AT&T and Lucent Bell Laboratories celebrates the 30th anniversary of their sponsorship of Ph.D. fellowship programs for under-represented minorities and women in science and engineering on October 28, 2002. Over the past 30 years, 498 students have received support and mentoring from the AT&T Labs Research Fellowship Program (ALFP), and Lucent Cooperative Research Fellowship Program (CRFP) and Graduate Research Fellowship Program for Women (GRPW).  The Ph.D. completion rate is 74%, with 86% of students completing at least a Master's degree, thus placing these programs among the premier graduate fellowship programs in the United States.

Our graduates hold top positions in industry and academia.  Some are founders of companies while others hold executive positions.  Approximately 30% of our graduates are professors, deans, and administrators at 70 universities throughout the States.  These individuals continue sharing their knowledge and commitment to developing and mentoring students for the future.  The breadth and scope of the positions held by the programs' graduates reflect the leadership roles they play across their professions.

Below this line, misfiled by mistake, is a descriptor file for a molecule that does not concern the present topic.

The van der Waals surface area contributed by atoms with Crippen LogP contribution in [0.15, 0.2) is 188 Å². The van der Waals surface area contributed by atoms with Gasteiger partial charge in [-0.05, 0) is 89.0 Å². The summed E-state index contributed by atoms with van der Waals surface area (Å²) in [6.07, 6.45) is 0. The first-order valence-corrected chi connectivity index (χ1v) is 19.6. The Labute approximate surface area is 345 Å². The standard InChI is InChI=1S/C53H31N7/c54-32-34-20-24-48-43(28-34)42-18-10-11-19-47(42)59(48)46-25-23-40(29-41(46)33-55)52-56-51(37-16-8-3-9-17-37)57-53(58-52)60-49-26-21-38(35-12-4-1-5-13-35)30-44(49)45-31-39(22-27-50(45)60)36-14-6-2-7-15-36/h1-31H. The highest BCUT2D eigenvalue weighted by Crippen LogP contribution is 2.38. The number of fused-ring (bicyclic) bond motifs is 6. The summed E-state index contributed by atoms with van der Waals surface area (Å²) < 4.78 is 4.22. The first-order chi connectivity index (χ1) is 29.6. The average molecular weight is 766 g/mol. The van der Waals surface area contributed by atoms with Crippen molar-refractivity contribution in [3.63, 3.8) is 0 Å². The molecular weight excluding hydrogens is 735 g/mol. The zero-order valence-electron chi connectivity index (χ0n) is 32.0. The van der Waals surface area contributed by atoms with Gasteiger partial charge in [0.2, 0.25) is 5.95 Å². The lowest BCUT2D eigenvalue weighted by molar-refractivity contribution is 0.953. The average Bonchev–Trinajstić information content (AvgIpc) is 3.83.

The AT&T Labs were recognized and granted the Presidential Award for Excellence in Science, Mathematics, and Engineering Mentoring, and the Women in Engineering Programs and Advocates Network ( WEPAN ) Breakthrough Award in 1998.  The GRPW also received the Maria Mitchell Women in Science Award in 1999.

   

AT&T Labs Research Fellowship Program

Lucent Cooperative Research Fellowship Program

Lucent Graduate Research Fellowship Program for Women

 

 

Some Attendees and Fellowship Program Leaders:

James West

James West

Co-inventor of Electroacoustic Transducer, Electret Microphone.

CRFP Committee 1972-2001
In 1962, James West and Gerhard Sessler patented the electret microphone while working at Bell Laboratories.James West, a Fellow of IEEE and recipient of the George R. Stibitz Trophy, is the recipient of over 200 U.S. and foreign patents. He is also the leader of a program aimed at minority high school students, encouraging them to experience science with the assistance of mentors at Bell Labs.